Cyrilla Mozenter, "the failed utopian"
December 6, 2015
Opening reception: October 28, 2015, 6-8pm
ARTIST TALK: Saturday, November 21, 2:30pm
Lesley Heller Workspace presents the failed utopian, new work by Cyrilla Mozenter. This series began by Mozenter questioning the failed utopian vision of modernism and asking if failure can sometimes be met with enthusiasm. In the failed utopian series, she continues her work with felt and handmade paper with elements of collage, boldly incorporating red, blue, ochre, green, and pink. Using pictogram-like images along with letters and words, Mozenter invents her own language, leaving interpretations of the work to the viewer.
Mozenter works with felt, a textile of ancient origin made from matted and consolidated tangles of animal fur suggesting a compressed chaos. The work is never pre-planned. Stitching the cut-out shapes perfectly into the felt ground goes against felt’s natural inclination to buckle, stretch, droop, and torque, which brings an element of chance and unexpected dimensionality to the work. Her banner-like felt pieces reference medieval heraldry and have a tapestry-like presence due to their size and physicality. Mozenter views the large felt wall pieces as sculptures with a two-dimensional organization.
In the failed utopian series, the polar bear is an important protagonist, reflecting Mozenter’s thoughts on the animal’s as well as human beings’ adaptations to changing conditions. Her work on paper is a combination of cut-and pasted elements, pencil, and gouache, revealing the intricate process of their creation. Many of the works-on-paper involve several sheets of paper of varying translucencies sewn together with silk thread, providing the final drawing with glints of light and space.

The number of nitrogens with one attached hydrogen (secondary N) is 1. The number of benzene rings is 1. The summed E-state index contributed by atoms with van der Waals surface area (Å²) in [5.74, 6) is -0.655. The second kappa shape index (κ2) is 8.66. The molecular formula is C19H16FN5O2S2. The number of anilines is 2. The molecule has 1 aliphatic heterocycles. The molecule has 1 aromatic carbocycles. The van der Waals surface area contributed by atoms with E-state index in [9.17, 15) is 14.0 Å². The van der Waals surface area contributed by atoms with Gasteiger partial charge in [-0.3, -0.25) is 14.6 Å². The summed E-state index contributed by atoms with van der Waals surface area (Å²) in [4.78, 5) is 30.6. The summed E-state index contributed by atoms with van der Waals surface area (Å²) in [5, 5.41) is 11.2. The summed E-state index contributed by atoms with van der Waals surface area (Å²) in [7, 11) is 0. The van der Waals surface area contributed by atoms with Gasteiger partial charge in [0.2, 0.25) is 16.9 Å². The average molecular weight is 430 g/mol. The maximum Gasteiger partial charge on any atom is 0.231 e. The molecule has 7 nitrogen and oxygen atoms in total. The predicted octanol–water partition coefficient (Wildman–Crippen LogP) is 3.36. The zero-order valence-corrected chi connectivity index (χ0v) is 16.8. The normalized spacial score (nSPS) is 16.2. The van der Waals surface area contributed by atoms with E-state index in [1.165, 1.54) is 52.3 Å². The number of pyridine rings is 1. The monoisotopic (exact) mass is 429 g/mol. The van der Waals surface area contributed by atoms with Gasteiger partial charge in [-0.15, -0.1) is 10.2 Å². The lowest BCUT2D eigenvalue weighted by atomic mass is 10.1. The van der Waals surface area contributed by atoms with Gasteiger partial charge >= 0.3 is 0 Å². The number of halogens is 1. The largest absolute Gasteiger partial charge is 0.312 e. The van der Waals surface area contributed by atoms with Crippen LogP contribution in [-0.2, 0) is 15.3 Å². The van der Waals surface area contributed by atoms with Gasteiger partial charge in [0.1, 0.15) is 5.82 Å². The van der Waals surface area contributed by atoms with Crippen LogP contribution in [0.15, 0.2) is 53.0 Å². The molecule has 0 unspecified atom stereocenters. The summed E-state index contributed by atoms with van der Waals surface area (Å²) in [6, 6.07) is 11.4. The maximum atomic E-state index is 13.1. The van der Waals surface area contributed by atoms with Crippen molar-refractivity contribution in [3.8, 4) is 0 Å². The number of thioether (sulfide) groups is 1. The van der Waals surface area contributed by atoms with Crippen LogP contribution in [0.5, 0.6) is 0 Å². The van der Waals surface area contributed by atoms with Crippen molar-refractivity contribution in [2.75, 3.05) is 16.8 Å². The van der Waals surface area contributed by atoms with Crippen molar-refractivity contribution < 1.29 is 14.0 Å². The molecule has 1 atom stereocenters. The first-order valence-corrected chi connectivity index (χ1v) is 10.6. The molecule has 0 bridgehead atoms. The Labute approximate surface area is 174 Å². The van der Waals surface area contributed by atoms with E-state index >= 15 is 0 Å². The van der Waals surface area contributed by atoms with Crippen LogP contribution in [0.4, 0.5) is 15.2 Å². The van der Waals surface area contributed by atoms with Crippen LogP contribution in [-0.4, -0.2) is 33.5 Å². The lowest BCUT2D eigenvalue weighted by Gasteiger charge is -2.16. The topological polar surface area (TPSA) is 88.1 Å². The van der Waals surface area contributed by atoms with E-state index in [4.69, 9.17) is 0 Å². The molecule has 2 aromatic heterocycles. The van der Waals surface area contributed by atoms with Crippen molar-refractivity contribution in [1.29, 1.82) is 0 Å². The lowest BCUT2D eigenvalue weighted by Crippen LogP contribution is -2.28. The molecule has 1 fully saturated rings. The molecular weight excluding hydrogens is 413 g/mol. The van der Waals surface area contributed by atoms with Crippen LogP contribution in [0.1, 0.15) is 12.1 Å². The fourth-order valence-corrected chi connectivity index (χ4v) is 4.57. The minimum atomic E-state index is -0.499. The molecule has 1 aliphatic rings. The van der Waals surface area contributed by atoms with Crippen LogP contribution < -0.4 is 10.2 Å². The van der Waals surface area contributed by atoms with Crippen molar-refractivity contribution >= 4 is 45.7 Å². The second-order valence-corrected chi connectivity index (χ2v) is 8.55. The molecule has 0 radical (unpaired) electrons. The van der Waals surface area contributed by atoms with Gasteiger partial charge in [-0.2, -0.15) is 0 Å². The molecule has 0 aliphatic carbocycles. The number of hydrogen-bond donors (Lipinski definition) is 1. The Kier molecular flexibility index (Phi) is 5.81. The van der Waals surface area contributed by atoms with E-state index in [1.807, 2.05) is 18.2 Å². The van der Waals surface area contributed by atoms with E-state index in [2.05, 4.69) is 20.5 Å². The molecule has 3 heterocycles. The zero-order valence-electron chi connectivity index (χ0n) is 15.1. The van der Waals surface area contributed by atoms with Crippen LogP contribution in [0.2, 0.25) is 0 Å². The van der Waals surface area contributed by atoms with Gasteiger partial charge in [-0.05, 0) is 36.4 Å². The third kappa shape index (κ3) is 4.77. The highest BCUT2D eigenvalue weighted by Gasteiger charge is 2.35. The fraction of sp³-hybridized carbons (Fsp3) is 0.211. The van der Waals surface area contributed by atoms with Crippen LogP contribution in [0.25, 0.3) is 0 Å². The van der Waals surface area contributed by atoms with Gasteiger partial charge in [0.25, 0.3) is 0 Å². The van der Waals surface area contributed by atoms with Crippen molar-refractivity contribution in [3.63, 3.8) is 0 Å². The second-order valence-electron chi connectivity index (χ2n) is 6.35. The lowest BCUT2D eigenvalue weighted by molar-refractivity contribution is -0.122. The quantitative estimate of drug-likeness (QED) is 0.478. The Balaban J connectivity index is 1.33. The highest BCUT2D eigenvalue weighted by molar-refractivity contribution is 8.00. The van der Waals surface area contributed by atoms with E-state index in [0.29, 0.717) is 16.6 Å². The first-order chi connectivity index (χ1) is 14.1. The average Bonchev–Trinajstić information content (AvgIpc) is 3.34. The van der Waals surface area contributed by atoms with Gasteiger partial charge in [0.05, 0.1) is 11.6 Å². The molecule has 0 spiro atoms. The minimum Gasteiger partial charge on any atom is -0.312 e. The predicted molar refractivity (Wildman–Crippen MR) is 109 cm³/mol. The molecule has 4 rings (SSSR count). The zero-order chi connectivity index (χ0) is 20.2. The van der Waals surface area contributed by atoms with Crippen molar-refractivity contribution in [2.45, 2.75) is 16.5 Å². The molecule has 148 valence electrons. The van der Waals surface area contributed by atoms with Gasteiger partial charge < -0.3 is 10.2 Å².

Mozenter works as directly and unhesitatingly as possible- with each work becoming its own adventure. She cannot predict what the experience will be or what the evidence of that experience will look like. Both the paper and felt work are embedded with juxtapositions - irregularity in the materials, and precision in her manner of working with them, the sense of immediacy of her execution that is conveyed, along with the gradual realization by the viewer of the obvious time and labor required.
“I am a birthing nurse, attentive and ready to perform whatever intervention is required. Although the drawings look different one to the next, the accumulation allows deeper consistencies to emerge. My intention is to involve as many levels of myself as possible in this process.” CM
Cyrilla Mozenter is a New York artist working in drawing and sculpture. Her primary materials are industrial wool felt and paper. Her work makes frequent reference to the writings of Gertrude Stein, with whom she feels to be in collaboration. Solo exhibitions include warm snow: Sculpture in Two and Three Dimensions at Garrison Art Center (Garrison, NY), warm snow at Adam Baumgold Gallery (NY), More saints seen at The Aldrich Contemporary Art Museum (Ridgefield, CT), Cuts and Occasions at Dieu Donné Papermill (NY), Very well saint at The Drawing Center (NY), Undercurrent at Espaço Cultural Municipal Sérgio Porto (Rio de Janeiro), and Secret Ears at BAM (Brooklyn). She has been in residence at Dieu Donné Papermill, the Kohler Arts Center (Sheboygan, WI), and Instituto Municipal de Arte e Cultural-Rioarte (Rio de Janeiro). Jacqueline Ruyak's article about Mozenter's work with felt appeared in the Winter 2010 issue of Surface Design Journal. The artist discusses her work with paper in the Summer 2013 issue of Hand Papermaking. She has received two fellowships from NYFA and two project grants from The Fifth Floor Foundation. The Coby Foundation sponsored her solo exhibition at the Aldrich Contemporary Art Museum. Mozenter's work is included in the permanent collections of the Arkansas Arts Center, Birmingham Museum of Art, Brooklyn Museum of Art, Hood Museum of Art, New Mexico Museum of Art, New York Public Library Print Collection, University of Massachusetts- Amherst, Walker Art Center, and Yale University Art Gallery. She taught in the MFA program at Pratt Institute.